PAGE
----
If I had one bill, one page. Prevailing wage. Page 2. I would propose a bill that would do away with prevailing wage. Prevailing wage is a law that pays workers the region’s standards for hourly wages, benefits, and overtime, as calculated by the U.S. Department of Labor and Ohio Department of Commerce.
The overtime would stay, but companies would not be forced to pay a set high standard and would not be forced to be union. Example if a Union company is paying on average say $35.00 an hour, and a non Union company is paying $ 20.00 an hour, you go with the non union company.
The law would read. Any local or state that uses prevailing wage, undocumented workers or states the job needs to be done by union workers would be denied federal funds for that project.
Field service employees at the National Education Association, which represents teachers, voted Monday to authorize a strike.
The NEA, the nation’s largest union, usually stokes strikes across the country, but Axios noted that the NEA is dealing with its own internal troubles among its 48 employees.
Despite the small staff, the union represents around 3 million education professionals from preschool to graduate school. It has been without a contract since May.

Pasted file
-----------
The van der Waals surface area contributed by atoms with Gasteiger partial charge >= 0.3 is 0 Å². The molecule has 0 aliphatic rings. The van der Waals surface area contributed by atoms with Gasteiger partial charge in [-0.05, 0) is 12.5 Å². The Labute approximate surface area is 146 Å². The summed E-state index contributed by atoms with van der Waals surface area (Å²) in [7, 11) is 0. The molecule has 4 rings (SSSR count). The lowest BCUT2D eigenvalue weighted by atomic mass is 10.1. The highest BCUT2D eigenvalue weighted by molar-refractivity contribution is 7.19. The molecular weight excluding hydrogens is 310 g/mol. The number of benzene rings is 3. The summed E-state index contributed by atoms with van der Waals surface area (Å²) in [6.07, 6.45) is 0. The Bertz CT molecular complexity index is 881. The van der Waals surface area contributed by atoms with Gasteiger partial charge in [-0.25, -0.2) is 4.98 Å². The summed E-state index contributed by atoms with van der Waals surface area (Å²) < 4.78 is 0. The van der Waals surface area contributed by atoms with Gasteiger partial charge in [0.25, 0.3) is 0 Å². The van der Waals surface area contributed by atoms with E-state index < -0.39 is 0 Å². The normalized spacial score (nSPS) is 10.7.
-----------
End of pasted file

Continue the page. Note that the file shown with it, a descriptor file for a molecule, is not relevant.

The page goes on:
LaToya Johnson, the staff union’s bargaining chair, told Axios that NEA staffers are asking for the same kinds of benefits that they are fighting to get for teachers.
“The NEA is going to have to step up and honor the values of the organization,” Johnson said.
The union is asking for a raise in line with inflation. Unless both sides reach a deal this week, a two-day strike will begin Friday with a picket line at an NEA conference in Atlanta.
The staff rebellion comes amid a year of labor-movement resurgence, typified by the United Auto Workers strikes that have shut down dozens of plants as workers seek higher wages, better benefits, and new protections.
Even within those strikes, divisions have begun to surface. UAW members at some Ford and General Motors plants in Kentucky and Michigan rejected a tentative agreement between the car unions and companies.
Teachers’ strikes also are heating up, notably in Portland, Oregon, where the public school district just offered a significant salary increase. However, local unions rejected the proposal.
“When it comes to class sizes and caseloads, there was no improvement,” said Portland Association of Teachers President Angela Bonilla.
“For planning time, it’s the status quo for a majority of our members and less planning time for a portion of our educators. When it comes to a cost-of-living increase, there was no movement beyond a small one-time cash bonus.”
How funny is this? Los Angeles Hotels Replacing Union Workers with Border Crossers. So the hotels will now be rolling in the doe. Less workers, and workers who will work eight hours a day for a third of the pay.